Brooke Renteria lives in a small studio apartment in Fort Greene, Brooklyn. Her apartment came furnished with a Murphy bed, a built-in desk, and a smart TV. As a tenant, she also has access to the building’s Common Goods room, where she can borrow household items for free. The room is stocked with a variety of objects, from sewing machines to blenders, for residents to use.

Caesura, the apartment building where Renteria lives, is not cheap. But unlike other luxury buildings in Brooklyn, Caesura’s focus is on promoting sharing and community. The Common Goods program aims to reduce consumption, enhance affordability, and create a sense of belonging among residents.

Other landlords are also recognizing the value of shared goods as an amenity for tenants. Some buildings, like the Citizen W10 in Denver, offer athletic equipment for residents to borrow. Others are using technology-driven platforms, like Brevvie and Tulu, to automate the process of borrowing household and entertainment goods.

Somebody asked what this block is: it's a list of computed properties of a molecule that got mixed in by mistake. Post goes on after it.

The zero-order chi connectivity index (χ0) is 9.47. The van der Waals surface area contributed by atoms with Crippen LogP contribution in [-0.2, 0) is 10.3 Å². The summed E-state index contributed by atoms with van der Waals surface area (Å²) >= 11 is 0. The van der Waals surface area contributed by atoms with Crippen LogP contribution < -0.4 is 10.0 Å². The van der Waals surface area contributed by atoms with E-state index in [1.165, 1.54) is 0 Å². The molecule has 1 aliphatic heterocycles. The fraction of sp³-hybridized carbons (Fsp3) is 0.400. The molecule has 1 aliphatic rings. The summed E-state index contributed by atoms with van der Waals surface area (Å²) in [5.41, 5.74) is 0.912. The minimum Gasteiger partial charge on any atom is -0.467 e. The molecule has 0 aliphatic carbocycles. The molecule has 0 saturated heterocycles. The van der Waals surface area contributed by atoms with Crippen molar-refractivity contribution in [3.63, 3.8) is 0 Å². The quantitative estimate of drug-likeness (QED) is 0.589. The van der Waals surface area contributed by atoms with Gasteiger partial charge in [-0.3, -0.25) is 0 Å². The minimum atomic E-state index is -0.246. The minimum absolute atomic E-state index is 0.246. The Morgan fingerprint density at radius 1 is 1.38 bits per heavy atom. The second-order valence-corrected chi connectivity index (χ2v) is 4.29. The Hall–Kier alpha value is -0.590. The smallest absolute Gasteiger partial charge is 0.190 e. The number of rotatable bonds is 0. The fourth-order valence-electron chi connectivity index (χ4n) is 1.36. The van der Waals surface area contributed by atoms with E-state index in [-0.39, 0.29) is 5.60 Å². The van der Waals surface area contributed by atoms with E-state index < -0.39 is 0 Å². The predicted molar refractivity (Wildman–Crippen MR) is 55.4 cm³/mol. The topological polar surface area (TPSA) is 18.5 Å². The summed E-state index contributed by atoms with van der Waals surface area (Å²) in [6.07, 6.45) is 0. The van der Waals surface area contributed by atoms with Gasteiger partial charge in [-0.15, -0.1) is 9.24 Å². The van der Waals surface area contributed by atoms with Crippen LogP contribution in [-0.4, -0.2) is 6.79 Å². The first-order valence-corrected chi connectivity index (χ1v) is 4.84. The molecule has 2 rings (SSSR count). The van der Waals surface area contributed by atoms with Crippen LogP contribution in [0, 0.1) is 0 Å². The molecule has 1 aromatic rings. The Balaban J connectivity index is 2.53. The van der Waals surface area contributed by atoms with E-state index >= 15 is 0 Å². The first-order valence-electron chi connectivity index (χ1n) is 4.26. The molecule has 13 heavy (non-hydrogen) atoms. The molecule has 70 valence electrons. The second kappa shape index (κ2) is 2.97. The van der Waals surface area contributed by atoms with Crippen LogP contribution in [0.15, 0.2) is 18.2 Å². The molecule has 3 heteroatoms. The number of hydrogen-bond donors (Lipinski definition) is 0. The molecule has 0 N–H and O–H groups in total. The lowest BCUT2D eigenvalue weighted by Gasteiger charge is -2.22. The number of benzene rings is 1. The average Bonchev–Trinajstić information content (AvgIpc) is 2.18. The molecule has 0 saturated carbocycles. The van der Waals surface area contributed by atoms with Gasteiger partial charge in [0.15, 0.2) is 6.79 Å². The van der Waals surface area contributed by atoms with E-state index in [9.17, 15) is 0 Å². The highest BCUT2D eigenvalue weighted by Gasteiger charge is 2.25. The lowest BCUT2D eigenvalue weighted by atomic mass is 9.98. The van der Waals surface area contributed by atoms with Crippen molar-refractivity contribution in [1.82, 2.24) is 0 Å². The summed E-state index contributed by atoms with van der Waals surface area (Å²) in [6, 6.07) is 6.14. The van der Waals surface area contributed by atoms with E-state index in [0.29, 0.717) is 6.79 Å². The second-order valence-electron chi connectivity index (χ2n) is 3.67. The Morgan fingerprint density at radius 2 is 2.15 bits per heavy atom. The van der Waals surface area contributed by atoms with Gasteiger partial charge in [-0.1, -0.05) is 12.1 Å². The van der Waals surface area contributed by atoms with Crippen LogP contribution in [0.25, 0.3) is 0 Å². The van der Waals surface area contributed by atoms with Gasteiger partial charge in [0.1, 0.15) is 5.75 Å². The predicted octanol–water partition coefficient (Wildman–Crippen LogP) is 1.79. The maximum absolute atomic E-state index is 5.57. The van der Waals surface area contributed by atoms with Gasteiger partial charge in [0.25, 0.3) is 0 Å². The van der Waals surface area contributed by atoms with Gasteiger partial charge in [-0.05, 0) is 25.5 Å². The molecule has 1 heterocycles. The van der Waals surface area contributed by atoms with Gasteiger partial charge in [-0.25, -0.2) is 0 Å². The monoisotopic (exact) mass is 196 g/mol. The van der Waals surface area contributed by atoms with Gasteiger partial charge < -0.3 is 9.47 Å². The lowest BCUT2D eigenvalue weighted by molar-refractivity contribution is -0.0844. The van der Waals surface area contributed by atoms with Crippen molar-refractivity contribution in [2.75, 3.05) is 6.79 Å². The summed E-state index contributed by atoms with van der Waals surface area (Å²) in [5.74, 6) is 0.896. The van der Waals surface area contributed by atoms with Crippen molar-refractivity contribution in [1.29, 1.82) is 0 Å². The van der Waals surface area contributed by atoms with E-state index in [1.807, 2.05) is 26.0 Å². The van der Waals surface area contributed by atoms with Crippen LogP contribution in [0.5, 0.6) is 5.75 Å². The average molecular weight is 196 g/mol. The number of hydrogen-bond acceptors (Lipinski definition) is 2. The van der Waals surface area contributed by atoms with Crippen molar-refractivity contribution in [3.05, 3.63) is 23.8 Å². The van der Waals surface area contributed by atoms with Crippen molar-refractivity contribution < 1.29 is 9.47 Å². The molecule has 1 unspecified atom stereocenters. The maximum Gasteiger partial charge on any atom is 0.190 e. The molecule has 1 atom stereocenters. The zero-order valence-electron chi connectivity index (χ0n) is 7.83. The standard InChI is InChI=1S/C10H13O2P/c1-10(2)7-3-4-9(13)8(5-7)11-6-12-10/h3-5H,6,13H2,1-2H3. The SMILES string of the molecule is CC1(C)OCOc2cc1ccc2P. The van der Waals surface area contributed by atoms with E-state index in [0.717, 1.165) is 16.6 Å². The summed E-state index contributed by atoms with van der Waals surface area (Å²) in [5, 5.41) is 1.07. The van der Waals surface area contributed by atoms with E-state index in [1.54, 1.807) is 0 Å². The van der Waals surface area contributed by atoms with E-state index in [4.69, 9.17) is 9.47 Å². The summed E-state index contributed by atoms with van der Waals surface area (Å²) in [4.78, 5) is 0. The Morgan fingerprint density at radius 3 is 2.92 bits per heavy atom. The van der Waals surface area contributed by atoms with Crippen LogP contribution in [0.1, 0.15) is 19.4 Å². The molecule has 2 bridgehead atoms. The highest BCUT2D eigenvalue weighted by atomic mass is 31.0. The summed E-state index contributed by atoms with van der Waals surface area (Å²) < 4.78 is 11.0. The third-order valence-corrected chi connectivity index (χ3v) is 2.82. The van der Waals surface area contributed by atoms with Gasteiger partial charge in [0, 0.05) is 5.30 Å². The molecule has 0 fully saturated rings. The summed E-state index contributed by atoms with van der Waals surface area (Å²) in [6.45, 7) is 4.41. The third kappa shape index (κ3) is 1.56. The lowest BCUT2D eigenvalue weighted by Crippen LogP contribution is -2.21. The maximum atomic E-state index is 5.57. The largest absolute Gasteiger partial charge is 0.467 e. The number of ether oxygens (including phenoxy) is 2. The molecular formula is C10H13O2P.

Brevvie operates vending machines stocked with a variety of items, while Tulu uses a similar model to rent goods in apartment buildings, hotels, and office spaces. Both companies aim to provide convenience and reduce the need for individuals to own and store unnecessary items.

Overall, shared goods are becoming a popular perk for tenants, as they provide access to high-quality resources without the need for ownership. These programs also contribute to reducing waste and creating a more sustainable lifestyle.

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By hassani

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